Slate: A.I.’s Groundhog Day
December 28, 2023
On top of all that, many aspects of these technologies make them “genuinely difficult to regulate,” says Ben Winters, senior counsel at the Electronic Privacy Information Center, a digital privacy research nonprofit. For instance, placing regulations on A.I.’s ability to generate text, images, music, or other information could be unconstitutional, given First Amendment protections. Some have proposed that companies should be held accountable for their algorithms’ output, but it’s unclear exactly where a company’s liability for information disseminated on their platforms begins and ends—and it could have chilling effects for freedom of speech online in general. Questions of accountability become extra tricky when dealing with algorithms, which function as a “black box”—many engineers who helped train and shape the technology can’t be sure exactly why the system they built ends up behaving one way or another.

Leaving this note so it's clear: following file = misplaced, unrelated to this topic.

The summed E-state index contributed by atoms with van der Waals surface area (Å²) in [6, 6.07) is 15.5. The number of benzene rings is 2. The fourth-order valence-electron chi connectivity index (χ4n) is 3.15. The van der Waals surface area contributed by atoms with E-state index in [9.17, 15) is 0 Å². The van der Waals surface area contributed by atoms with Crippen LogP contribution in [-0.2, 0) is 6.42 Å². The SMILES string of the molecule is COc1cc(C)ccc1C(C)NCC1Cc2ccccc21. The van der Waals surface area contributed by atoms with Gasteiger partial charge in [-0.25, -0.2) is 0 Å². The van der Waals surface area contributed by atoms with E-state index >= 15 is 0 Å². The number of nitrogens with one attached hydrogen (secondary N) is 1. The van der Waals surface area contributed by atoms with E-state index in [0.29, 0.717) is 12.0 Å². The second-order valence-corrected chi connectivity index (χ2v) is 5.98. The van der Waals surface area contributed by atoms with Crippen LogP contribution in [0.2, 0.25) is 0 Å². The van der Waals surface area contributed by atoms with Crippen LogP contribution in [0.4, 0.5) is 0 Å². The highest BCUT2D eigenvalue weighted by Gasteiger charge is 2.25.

There are other gray areas that are difficult to navigate, like which types of online data are fair game for algorithmic inputs and what sort of consent, if any, companies should seek. In 2019, I reported on a case in which researchers scraped publicly available YouTube videos to train a model to guess what a person looks like—and one of the unwitting participants was surprised to learn he’d been part of the model’s training data. It’s not technically illegal, but it doesn’t feel ethical, either. Questions about online data privacy “dovetail with a lack of privacy protections that we still don’t have yet,” says Winters.
… I asked Winters for details about how companies were carrying those out: What types of data are assessors assessing? Who are the assessors—people who work within a company, or third parties? “There isn’t a universal definition of it; every time it’s being used, it means something different,” Winters says. “Whether it’s valuable and helpful to consumers—well, the devil’s in the details.”
Read more here.